Best of all: "the chronic fatigue lifted. I actually went for a little jog. I could focus at work."
NO RISK TO COMMUNITY
As a rule, hookworms are bad for you. They cause anaemia, diarrhoea, stomach pain, malaise, weakness, and affect cognition and development. That's why the World Health Organisation is busy trying to obliterate them from the developing world with vast deworming programmes.
Yes, says Jolly, a major infection is bad, but her colony is small and cannot increase in size unless she chooses to. In poor countries infection spreads when people walk barefoot on soil contaminated with faeces from a carrier, completing the parasite life-cycle(see diagram).
"But there's no way you can get it from me, because we have toilets."
Each fresh vial of worms costs Jolly US$200 (NZ$300). But if her own worms are producing eggs every day, couldn't she just poo in her back garden and make her own fresh larvae?
Yes, says Jolly, she could, but she really doesn't want to.
"The early pioneers did, but I don't regard myself as an early pioneer."
The trade in these parasites is a grey area. In the US, says Jolly, the FDA treats the worms as a therapeutic substance, meaning to be legal they'd need to go through the same testing regime as a drug, so packages imported to the US are destroyed if Customs spot them.
Her worms come from a supplier in Europe, and of the four packages she's received three were opened by New Zealand Customs and passed on without incident.
The worm is endemic around the world, so it's likely that far more hookworms arrive in New Zealand in the guts of tourists who've just visited a developing country than in carefully packed vials in courier packages.
Jolly only fears are for the precious menagerie in her duodenum.
"My father-in-law asked me if I would be giving them names, but I hadn't thought about that. But I worry about taking care of them. I had an ice cream sundae last night that had whipped cream, and that would have been made with nitrous oxide."
Nitrous oxide could have harmed them. They also don't like turmeric. Local anaesthesia at the dentist would kill a few, and general anaesthetic is even worse. Pop a worm pill, and they'd all be dead overnight.
Jolly has taken 180 larvae on board, but has no direct way of knowing how many are still alive. There's a blood test that measures white blood cells and a stool test to count the number of eggs: both are proxies for the number of living worms. But like others using helminth therapy Jolly keeps track by assessing her symptoms. If they're returning she's probably low on worms. That was why she did the 25-worm top-up late last year.
The science might be sound, and her results sound great, but isn't it a bit gross infecting yourself with worms that roam through your skin, heart, lungs, throat and gut?
No, says Jolly. "How do you feel about taking a probiotic that's got live bacteria? To me it's exactly the same."
Jolly knows four other Kiwis using helminth therapy, but says the online community was essential for her journey.
In the last year she's noticed people in her closed Facebook group saying, "My doctor said I may want to have a look at this, so I'm here to investigate."
"We have people saying, 'Hey, does anyone know of any clinical trials? I want to do this, but in a controlled way.' And we say, 'Don't have a bar of the clinical trials. You might get a placebo! Stay with us. You'll be OK!'"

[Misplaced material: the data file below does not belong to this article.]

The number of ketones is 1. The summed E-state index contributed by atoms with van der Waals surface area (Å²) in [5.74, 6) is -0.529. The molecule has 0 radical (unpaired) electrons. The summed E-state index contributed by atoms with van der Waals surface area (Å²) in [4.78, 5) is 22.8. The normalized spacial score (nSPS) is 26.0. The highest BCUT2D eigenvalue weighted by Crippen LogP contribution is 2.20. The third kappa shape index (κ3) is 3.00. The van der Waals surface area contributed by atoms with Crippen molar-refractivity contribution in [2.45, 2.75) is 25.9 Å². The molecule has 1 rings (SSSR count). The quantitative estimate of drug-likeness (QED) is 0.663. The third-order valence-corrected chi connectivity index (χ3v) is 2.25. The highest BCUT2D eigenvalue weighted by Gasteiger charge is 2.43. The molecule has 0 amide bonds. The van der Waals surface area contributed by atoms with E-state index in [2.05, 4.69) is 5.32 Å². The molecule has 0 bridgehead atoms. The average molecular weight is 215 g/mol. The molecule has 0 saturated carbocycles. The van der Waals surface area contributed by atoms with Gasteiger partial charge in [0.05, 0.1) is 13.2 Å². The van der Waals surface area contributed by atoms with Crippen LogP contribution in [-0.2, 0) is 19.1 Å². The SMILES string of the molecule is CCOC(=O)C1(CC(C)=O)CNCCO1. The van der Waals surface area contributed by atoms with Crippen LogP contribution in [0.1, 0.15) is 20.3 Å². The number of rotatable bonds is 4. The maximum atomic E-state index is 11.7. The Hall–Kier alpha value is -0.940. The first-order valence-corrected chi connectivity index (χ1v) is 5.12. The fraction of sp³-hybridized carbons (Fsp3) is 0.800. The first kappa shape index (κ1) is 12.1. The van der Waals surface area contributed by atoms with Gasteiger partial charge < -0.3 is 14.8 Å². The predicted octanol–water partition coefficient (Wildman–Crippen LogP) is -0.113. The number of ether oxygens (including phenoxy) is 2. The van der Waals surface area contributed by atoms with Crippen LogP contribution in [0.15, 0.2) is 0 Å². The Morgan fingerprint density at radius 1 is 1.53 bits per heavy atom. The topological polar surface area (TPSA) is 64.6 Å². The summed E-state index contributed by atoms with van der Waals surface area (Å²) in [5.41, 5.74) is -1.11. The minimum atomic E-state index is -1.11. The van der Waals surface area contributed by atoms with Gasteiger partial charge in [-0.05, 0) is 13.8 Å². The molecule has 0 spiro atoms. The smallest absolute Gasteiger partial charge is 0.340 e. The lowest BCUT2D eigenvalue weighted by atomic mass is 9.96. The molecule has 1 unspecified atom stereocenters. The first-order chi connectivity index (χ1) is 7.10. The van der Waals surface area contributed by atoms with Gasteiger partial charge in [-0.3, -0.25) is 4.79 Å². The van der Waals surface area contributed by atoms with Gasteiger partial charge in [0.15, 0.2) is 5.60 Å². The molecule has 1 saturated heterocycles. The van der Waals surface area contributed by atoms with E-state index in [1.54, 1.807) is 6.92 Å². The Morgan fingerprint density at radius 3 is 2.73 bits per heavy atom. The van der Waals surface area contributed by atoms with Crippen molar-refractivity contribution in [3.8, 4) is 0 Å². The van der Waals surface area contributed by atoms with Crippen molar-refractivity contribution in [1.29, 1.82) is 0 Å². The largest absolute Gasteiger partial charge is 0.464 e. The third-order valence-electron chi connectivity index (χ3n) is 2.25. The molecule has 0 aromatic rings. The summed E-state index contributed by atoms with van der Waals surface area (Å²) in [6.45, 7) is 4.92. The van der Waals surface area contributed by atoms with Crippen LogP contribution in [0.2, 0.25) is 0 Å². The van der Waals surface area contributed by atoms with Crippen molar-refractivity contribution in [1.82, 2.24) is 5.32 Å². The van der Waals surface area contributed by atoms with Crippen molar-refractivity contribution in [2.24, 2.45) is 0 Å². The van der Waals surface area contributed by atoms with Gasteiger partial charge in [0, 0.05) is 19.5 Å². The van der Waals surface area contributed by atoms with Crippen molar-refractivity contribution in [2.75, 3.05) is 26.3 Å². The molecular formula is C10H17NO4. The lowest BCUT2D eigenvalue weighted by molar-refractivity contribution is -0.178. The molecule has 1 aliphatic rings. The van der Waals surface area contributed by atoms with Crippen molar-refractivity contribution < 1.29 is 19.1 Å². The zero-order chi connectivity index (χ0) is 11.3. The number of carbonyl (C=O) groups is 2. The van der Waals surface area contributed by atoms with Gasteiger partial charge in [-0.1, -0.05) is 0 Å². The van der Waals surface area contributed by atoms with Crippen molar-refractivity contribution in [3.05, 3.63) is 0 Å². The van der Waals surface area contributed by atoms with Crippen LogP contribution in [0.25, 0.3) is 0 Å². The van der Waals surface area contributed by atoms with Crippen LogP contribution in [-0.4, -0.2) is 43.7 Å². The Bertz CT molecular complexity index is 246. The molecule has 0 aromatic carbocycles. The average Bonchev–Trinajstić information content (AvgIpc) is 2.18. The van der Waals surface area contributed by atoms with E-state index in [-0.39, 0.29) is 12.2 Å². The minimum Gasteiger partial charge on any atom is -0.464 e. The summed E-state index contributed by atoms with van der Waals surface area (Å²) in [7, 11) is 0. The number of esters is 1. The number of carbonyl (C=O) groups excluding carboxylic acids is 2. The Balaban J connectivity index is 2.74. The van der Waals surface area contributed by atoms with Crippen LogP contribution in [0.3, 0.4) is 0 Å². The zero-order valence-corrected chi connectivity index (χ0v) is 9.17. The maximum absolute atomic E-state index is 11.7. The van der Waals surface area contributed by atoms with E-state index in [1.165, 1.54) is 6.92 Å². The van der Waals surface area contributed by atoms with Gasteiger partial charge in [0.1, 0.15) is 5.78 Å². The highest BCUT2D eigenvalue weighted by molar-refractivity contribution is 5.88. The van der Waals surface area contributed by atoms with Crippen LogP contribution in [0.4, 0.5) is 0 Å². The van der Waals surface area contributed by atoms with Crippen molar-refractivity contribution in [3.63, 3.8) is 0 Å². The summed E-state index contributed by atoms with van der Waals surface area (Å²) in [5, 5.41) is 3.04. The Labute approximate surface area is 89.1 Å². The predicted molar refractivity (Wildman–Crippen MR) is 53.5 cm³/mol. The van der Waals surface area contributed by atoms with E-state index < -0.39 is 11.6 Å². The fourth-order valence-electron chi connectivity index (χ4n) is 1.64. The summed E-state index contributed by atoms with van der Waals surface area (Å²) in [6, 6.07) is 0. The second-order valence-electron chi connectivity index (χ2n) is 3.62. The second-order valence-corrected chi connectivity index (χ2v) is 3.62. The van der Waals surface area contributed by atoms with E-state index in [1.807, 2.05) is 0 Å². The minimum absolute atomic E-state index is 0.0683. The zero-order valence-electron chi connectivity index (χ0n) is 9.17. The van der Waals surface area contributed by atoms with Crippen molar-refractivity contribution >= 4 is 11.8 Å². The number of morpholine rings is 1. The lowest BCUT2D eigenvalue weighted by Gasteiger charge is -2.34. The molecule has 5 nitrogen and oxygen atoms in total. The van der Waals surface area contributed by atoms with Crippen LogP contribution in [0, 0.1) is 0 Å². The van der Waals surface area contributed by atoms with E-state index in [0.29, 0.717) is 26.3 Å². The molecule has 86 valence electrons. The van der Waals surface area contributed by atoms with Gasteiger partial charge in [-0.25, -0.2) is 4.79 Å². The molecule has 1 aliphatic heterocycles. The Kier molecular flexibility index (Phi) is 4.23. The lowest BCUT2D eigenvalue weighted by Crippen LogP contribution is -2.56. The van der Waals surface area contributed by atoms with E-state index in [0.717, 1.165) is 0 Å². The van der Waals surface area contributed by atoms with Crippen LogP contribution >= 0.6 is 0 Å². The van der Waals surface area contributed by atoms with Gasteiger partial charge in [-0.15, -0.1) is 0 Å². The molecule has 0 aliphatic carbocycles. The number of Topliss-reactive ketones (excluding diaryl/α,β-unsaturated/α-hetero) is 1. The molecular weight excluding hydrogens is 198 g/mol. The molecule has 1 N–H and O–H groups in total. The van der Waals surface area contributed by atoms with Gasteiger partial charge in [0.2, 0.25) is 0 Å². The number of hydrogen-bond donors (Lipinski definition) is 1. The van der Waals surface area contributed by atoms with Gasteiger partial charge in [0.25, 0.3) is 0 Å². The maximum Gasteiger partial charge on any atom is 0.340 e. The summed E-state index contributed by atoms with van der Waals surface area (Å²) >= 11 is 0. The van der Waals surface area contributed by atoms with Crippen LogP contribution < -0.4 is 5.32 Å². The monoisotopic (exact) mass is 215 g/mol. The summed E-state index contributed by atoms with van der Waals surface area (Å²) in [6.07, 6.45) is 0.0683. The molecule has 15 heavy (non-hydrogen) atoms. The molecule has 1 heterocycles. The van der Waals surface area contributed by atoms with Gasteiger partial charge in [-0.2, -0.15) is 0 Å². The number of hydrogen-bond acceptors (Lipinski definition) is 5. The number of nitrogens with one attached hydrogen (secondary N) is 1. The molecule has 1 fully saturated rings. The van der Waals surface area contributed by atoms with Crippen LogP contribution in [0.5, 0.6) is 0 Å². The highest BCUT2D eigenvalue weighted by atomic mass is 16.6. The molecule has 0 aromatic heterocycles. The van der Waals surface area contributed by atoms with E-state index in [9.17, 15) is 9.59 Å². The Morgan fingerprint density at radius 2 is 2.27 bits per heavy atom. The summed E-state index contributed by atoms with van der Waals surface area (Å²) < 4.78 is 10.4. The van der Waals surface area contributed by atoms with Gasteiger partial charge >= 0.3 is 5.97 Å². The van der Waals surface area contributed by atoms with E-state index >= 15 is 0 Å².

Still, says Jolly, "people need to make an informed decision themselves, and understand the research. There's lot of weird stuff out on the internet people need to sift through."
Professor Graham Le Gros from Wellington's Malaghan Institute is one of a number of researchers internationally who are trying to understand the finer details the chemical and biological processes allow helminths to moderate the human immune system, in the hope of developing treatments that do something similar, only without the downsides of putting worms in people's bodies.
In a recent statement Le Gros said his investigations were solely at the preclinical stage: "We do not treat patients or carry out research on people"
But last year, researchers at Duke University in the US tapped into the estimated 6000 to 7000 people worldwide who trying helminth treatment. After surveying 250 individuals they concluded that a wide range of inflammation-related diseases, including inflammatory bowel disease, allergies and autoimmunity, were being "effectively treated". Due to the limitations of data from a pool of self-treating patients, the researchers called for "immediate and thorough clinical investigation" of the topic.
Until then, Jolly will carry on regardless.
"Medical research throughout time is full of people doing self-experiments. We wouldn't have blood transfusions if doctors hadn't been experimenting on themselves."
To keep her colony running she needs to keep topping them up as they died. She expects she'll need about 25 new worms each year. The curious things is that when each of miniature medical marvels have done its job it'll just die and move on, and she won't even know it's gone until she notices her symptoms coming back up.
"After a few years I'm going to poo them out, and I'll never see them."
SIDEBAR: A ROUGH GUIDE TO PARASITES
* There are an estimated million species of parasitic worms (helminths) in existence, which infect a wide range of animals including humans. Varieties include flukes, tapeworms, whipworms and hookworms.
* Up to a third of the poorest three billion people on the planet are harbouring parasitic worms. In the developed world parasitic worms are easily treated and far less common.
* Infection with parasites is associated with stunted growth, impaired cognition and increased morbidity and mortality, yet also appears to prevent or improve autoimmune and allergic conditions.
* Eggs of intestinal helminths have been found in the mummified faeces of humans from thousands of years ago
* When opera diva Maria Callas dramatically shed 36kg in the course of year it was rumoured that she had done so by swallowing a tapeworm.
- Sunday Star Times